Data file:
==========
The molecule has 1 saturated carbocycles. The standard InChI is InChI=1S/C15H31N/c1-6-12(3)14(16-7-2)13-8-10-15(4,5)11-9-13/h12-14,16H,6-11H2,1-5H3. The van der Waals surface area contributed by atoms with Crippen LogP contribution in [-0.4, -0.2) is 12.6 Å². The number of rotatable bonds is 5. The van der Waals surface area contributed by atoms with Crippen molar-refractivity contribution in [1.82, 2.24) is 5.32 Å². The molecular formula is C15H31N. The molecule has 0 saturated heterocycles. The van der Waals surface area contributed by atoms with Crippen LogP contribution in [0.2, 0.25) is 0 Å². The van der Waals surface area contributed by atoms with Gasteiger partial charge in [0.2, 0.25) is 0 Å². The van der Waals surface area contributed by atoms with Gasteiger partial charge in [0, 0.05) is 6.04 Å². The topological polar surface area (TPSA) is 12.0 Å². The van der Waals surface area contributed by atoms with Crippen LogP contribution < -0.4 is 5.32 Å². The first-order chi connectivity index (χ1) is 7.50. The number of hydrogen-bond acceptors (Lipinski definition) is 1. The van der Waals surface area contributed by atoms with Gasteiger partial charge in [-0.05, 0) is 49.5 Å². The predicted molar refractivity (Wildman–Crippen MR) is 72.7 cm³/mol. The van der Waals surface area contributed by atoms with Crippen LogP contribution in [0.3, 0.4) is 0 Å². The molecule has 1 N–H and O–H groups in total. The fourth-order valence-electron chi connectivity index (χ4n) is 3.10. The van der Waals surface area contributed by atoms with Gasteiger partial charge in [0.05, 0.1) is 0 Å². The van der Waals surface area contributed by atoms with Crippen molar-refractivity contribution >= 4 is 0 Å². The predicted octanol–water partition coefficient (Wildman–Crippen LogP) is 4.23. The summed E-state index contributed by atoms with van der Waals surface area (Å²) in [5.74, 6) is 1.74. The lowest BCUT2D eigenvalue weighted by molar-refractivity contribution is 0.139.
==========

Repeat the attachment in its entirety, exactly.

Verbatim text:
The molecule has 1 saturated carbocycles. The standard InChI is InChI=1S/C15H31N/c1-6-12(3)14(16-7-2)13-8-10-15(4,5)11-9-13/h12-14,16H,6-11H2,1-5H3. The van der Waals surface area contributed by atoms with Crippen LogP contribution in [-0.4, -0.2) is 12.6 Å². The number of rotatable bonds is 5. The van der Waals surface area contributed by atoms with Crippen molar-refractivity contribution in [1.82, 2.24) is 5.32 Å². The molecular formula is C15H31N. The molecule has 0 saturated heterocycles. The van der Waals surface area contributed by atoms with Crippen LogP contribution in [0.2, 0.25) is 0 Å². The van der Waals surface area contributed by atoms with Gasteiger partial charge in [0.2, 0.25) is 0 Å². The van der Waals surface area contributed by atoms with Gasteiger partial charge in [0, 0.05) is 6.04 Å². The topological polar surface area (TPSA) is 12.0 Å². The van der Waals surface area contributed by atoms with Crippen LogP contribution < -0.4 is 5.32 Å². The first-order chi connectivity index (χ1) is 7.50. The number of hydrogen-bond acceptors (Lipinski definition) is 1. The van der Waals surface area contributed by atoms with Gasteiger partial charge in [-0.05, 0) is 49.5 Å². The predicted molar refractivity (Wildman–Crippen MR) is 72.7 cm³/mol. The van der Waals surface area contributed by atoms with Crippen LogP contribution in [0.3, 0.4) is 0 Å². The molecule has 1 N–H and O–H groups in total. The fourth-order valence-electron chi connectivity index (χ4n) is 3.10. The van der Waals surface area contributed by atoms with Gasteiger partial charge in [0.05, 0.1) is 0 Å². The van der Waals surface area contributed by atoms with Crippen molar-refractivity contribution >= 4 is 0 Å². The predicted octanol–water partition coefficient (Wildman–Crippen LogP) is 4.23. The summed E-state index contributed by atoms with van der Waals surface area (Å²) in [5.74, 6) is 1.74. The lowest BCUT2D eigenvalue weighted by molar-refractivity contribution is 0.139.